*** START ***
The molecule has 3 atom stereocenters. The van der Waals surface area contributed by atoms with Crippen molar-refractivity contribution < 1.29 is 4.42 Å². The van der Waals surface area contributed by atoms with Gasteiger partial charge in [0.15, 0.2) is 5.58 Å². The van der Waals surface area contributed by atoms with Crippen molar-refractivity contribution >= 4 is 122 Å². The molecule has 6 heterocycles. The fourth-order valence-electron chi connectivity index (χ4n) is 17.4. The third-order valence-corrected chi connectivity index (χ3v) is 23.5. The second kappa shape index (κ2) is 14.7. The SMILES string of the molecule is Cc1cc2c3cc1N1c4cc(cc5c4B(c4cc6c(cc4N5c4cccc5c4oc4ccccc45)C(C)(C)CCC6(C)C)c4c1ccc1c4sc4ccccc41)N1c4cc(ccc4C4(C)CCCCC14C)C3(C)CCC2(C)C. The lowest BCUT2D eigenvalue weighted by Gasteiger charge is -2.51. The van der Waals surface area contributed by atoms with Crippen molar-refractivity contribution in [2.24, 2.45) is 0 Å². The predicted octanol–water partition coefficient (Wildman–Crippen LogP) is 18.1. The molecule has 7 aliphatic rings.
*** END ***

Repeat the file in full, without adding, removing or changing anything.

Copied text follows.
The molecule has 3 atom stereocenters. The van der Waals surface area contributed by atoms with Crippen molar-refractivity contribution < 1.29 is 4.42 Å². The van der Waals surface area contributed by atoms with Gasteiger partial charge in [0.15, 0.2) is 5.58 Å². The van der Waals surface area contributed by atoms with Crippen molar-refractivity contribution >= 4 is 122 Å². The molecule has 6 heterocycles. The fourth-order valence-electron chi connectivity index (χ4n) is 17.4. The third-order valence-corrected chi connectivity index (χ3v) is 23.5. The second kappa shape index (κ2) is 14.7. The SMILES string of the molecule is Cc1cc2c3cc1N1c4cc(cc5c4B(c4cc6c(cc4N5c4cccc5c4oc4ccccc45)C(C)(C)CCC6(C)C)c4c1ccc1c4sc4ccccc41)N1c4cc(ccc4C4(C)CCCCC14C)C3(C)CCC2(C)C. The lowest BCUT2D eigenvalue weighted by Gasteiger charge is -2.51. The van der Waals surface area contributed by atoms with Crippen molar-refractivity contribution in [2.24, 2.45) is 0 Å². The predicted octanol–water partition coefficient (Wildman–Crippen LogP) is 18.1. The molecule has 7 aliphatic rings.